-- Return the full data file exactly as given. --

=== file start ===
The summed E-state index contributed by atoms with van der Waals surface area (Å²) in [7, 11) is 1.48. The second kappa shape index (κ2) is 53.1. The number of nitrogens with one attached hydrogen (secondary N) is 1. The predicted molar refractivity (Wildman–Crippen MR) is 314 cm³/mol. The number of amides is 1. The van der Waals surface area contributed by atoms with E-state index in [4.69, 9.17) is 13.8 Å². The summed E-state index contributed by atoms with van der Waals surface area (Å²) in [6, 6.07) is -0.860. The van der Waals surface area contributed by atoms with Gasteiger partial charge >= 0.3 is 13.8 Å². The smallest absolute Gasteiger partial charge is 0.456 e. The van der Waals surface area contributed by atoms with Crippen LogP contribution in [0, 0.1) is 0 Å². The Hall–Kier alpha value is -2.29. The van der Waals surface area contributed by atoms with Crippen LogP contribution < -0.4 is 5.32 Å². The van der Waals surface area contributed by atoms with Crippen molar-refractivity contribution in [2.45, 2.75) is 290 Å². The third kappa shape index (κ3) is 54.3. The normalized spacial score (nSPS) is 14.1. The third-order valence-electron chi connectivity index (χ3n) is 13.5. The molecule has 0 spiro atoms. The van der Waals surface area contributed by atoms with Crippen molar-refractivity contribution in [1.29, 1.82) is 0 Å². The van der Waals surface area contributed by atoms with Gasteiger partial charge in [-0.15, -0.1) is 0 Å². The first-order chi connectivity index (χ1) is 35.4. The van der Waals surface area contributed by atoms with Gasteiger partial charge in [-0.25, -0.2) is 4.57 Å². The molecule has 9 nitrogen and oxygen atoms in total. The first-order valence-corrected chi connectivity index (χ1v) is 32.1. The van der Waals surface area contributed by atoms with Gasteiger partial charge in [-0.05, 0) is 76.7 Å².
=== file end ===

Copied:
The summed E-state index contributed by atoms with van der Waals surface area (Å²) in [7, 11) is 1.48. The second kappa shape index (κ2) is 53.1. The number of nitrogens with one attached hydrogen (secondary N) is 1. The predicted molar refractivity (Wildman–Crippen MR) is 314 cm³/mol. The number of amides is 1. The van der Waals surface area contributed by atoms with E-state index in [4.69, 9.17) is 13.8 Å². The summed E-state index contributed by atoms with van der Waals surface area (Å²) in [6, 6.07) is -0.860. The van der Waals surface area contributed by atoms with Gasteiger partial charge >= 0.3 is 13.8 Å². The smallest absolute Gasteiger partial charge is 0.456 e. The van der Waals surface area contributed by atoms with Crippen LogP contribution in [0, 0.1) is 0 Å². The Hall–Kier alpha value is -2.29. The van der Waals surface area contributed by atoms with Crippen LogP contribution < -0.4 is 5.32 Å². The van der Waals surface area contributed by atoms with Crippen molar-refractivity contribution in [2.45, 2.75) is 290 Å². The third kappa shape index (κ3) is 54.3. The normalized spacial score (nSPS) is 14.1. The third-order valence-electron chi connectivity index (χ3n) is 13.5. The molecule has 0 spiro atoms. The van der Waals surface area contributed by atoms with Crippen molar-refractivity contribution in [1.29, 1.82) is 0 Å². The van der Waals surface area contributed by atoms with Gasteiger partial charge in [-0.15, -0.1) is 0 Å². The first-order chi connectivity index (χ1) is 35.4. The van der Waals surface area contributed by atoms with Gasteiger partial charge in [-0.25, -0.2) is 4.57 Å². The molecule has 9 nitrogen and oxygen atoms in total. The first-order valence-corrected chi connectivity index (χ1v) is 32.1. The van der Waals surface area contributed by atoms with Gasteiger partial charge in [-0.05, 0) is 76.7 Å².